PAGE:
Gravy by Raymond Carver

Raymond Carver is one of my favourite poets. Actually, come to think of it, he is my favourite poet.

He’s better known for his short stories than his poetry. Anyone seen the film Short Cuts by Robert Altman? It’s based on Carver’s stories.

I love Carver’s voice. His writing appears effortless.

Sadly, he passed away in 1988 at the tender age of 50 from the big C.

This is one of my favourite poems.

Gravy

by Raymond Carver.

No other word will do. For that’s what it was.
Gravy.
Gravy, these past ten years.
Alive, sober, working, loving, and
being loved by a good woman. Eleven years
ago he was told he had six months to live
at the rate he was going. And he was going
nowhere but down. So he changed his ways
somehow. He quit drinking! And the rest?
After that it was all gravy, every minute
of it, up to and including when he was told about,
well, some things that were breaking down and
building up inside his head. “Don’t weep for me,”
he said to his friends. “I’m a lucky man.
I’ve had ten years longer than I or anyone
expected. Pure Gravy. And don’t forget it.”

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10 Comments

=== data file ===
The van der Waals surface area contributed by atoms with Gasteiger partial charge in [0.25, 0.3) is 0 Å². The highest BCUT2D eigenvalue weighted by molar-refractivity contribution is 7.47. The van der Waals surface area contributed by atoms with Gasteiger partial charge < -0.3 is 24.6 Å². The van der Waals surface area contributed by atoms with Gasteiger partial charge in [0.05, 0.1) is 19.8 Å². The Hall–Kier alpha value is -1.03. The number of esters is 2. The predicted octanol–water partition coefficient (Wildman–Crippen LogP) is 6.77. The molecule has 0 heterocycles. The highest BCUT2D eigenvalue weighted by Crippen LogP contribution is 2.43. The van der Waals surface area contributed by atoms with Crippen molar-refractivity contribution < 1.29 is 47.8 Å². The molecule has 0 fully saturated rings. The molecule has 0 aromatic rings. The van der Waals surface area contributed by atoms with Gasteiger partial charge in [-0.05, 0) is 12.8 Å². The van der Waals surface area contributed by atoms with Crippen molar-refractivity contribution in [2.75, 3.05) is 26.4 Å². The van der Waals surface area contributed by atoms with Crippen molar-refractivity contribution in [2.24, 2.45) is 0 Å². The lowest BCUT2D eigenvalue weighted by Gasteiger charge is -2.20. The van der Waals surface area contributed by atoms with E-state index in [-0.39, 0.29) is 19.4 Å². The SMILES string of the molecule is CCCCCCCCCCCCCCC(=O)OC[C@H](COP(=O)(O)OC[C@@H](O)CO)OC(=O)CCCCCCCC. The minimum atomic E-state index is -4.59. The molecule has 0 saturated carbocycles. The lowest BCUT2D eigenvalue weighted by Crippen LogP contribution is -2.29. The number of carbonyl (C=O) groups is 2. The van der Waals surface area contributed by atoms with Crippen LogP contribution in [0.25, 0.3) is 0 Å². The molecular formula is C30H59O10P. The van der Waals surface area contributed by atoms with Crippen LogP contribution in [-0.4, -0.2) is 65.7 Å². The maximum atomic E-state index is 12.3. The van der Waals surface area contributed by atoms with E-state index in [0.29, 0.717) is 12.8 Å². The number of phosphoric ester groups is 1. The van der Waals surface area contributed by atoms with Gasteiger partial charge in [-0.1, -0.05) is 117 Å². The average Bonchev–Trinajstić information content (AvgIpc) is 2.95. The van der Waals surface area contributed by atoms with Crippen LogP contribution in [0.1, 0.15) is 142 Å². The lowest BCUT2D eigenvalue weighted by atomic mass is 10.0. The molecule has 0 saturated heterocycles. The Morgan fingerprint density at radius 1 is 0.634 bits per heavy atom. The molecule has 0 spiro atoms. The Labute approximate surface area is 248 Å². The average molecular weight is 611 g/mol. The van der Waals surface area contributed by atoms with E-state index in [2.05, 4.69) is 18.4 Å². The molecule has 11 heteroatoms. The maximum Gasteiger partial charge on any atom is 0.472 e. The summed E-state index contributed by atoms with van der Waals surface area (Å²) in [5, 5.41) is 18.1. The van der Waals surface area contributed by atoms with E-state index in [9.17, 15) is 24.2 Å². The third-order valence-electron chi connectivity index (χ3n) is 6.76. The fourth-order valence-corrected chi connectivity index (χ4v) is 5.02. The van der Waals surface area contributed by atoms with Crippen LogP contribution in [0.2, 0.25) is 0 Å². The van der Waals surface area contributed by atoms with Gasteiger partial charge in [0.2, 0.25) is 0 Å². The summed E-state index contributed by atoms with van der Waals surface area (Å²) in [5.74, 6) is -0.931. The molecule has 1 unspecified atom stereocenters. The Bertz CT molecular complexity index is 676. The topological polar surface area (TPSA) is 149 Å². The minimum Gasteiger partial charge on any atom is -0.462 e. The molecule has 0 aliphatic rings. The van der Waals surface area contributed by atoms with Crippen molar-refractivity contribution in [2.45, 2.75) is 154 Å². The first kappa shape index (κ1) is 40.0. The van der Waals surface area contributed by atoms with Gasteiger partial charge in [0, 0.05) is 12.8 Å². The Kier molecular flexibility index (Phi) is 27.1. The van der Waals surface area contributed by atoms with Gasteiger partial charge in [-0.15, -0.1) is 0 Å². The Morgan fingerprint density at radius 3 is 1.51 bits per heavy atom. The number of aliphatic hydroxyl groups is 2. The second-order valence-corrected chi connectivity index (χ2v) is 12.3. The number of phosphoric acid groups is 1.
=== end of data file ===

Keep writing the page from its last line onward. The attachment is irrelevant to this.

Filed under Art, Books, Contemporary Arts, Film, Ideas, Inspiration, Literature, Poetry, Short stories, Writing

10 responses to “Gravy by Raymond Carver

  1. Love that. I’m off to read more.

  2. Beautiful. I had only read this one – http://whilethereisstilltime.blogspot.com/2009/05/happiness.html
    Will get those collections, thanks!

  3. Just ordered two collections of short stories, including the movie-one, and also “All of us”. Can’t wait!

  4. David Milligan-Croft

    You won’t be disappointed, Asha.

  5. … and pure gravy it is.

  6. And one of my favorite quotes, from Raymond Carver… “If we’re lucky, writer and reader alike, we’ll finish the last line or two of a story and then just sit for a minute, quietly.  Ideally, we’ll ponder what we’ve just written or read; maybe our hearts or intellects will have been moved off the peg just a little from where they were before.  Our body temperature will have gone up, or down, by a degree.  Then, breathing evenly and steadily once more, we’ll collect ourselves, writers and readers alike, get up, ‘created of warm blood and nerves’ as a Chekhov character puts it, and go on to the next thing: Life.  Always life.”
    – Raymond Carver, from Call if You Need Me: The Uncollected Fiction and Other Prose

  7. Pingback: Gravy 3 ways – Comma And

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